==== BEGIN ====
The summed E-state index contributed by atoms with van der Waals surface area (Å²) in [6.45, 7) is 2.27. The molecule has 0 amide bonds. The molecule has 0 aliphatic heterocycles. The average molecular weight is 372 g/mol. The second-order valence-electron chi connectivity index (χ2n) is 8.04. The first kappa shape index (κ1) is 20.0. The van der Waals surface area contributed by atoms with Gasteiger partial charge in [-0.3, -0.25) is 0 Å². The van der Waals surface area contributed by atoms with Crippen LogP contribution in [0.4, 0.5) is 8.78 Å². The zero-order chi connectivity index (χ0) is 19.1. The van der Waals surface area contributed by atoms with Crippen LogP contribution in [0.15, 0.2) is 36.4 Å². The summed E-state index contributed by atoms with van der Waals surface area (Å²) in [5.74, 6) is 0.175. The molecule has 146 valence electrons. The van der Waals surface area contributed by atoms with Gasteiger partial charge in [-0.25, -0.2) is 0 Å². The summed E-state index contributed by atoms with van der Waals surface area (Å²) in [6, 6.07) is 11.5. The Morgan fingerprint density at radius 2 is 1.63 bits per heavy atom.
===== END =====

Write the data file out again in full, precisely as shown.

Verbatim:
The summed E-state index contributed by atoms with van der Waals surface area (Å²) in [6.45, 7) is 2.27. The molecule has 0 amide bonds. The molecule has 0 aliphatic heterocycles. The average molecular weight is 372 g/mol. The second-order valence-electron chi connectivity index (χ2n) is 8.04. The first kappa shape index (κ1) is 20.0. The van der Waals surface area contributed by atoms with Gasteiger partial charge in [-0.3, -0.25) is 0 Å². The van der Waals surface area contributed by atoms with Crippen LogP contribution in [0.4, 0.5) is 8.78 Å². The zero-order chi connectivity index (χ0) is 19.1. The van der Waals surface area contributed by atoms with Crippen LogP contribution in [0.15, 0.2) is 36.4 Å². The summed E-state index contributed by atoms with van der Waals surface area (Å²) in [5.74, 6) is 0.175. The molecule has 146 valence electrons. The van der Waals surface area contributed by atoms with Gasteiger partial charge in [-0.25, -0.2) is 0 Å². The summed E-state index contributed by atoms with van der Waals surface area (Å²) in [6, 6.07) is 11.5. The Morgan fingerprint density at radius 2 is 1.63 bits per heavy atom.